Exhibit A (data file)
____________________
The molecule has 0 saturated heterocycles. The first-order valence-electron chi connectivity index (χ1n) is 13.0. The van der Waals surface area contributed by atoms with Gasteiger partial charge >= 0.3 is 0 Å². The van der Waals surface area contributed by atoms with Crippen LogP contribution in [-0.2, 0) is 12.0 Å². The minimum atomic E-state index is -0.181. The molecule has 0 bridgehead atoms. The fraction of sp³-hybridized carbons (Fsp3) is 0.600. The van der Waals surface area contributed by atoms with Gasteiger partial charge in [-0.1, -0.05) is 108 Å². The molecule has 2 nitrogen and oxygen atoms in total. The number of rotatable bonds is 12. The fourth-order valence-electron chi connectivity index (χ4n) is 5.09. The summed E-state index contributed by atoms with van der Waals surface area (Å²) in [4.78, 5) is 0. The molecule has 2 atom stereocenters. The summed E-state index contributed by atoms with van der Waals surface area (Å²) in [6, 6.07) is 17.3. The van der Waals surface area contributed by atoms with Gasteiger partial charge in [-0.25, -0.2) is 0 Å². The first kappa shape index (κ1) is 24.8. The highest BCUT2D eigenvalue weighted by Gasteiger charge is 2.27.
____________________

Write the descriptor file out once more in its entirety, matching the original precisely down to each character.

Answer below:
The molecule has 0 saturated heterocycles. The first-order valence-electron chi connectivity index (χ1n) is 13.0. The van der Waals surface area contributed by atoms with Gasteiger partial charge >= 0.3 is 0 Å². The van der Waals surface area contributed by atoms with Crippen LogP contribution in [-0.2, 0) is 12.0 Å². The minimum atomic E-state index is -0.181. The molecule has 0 bridgehead atoms. The fraction of sp³-hybridized carbons (Fsp3) is 0.600. The van der Waals surface area contributed by atoms with Gasteiger partial charge in [-0.1, -0.05) is 108 Å². The molecule has 2 nitrogen and oxygen atoms in total. The number of rotatable bonds is 12. The fourth-order valence-electron chi connectivity index (χ4n) is 5.09. The summed E-state index contributed by atoms with van der Waals surface area (Å²) in [4.78, 5) is 0. The molecule has 2 atom stereocenters. The summed E-state index contributed by atoms with van der Waals surface area (Å²) in [6, 6.07) is 17.3. The van der Waals surface area contributed by atoms with Gasteiger partial charge in [-0.25, -0.2) is 0 Å². The first kappa shape index (κ1) is 24.8. The highest BCUT2D eigenvalue weighted by Gasteiger charge is 2.27.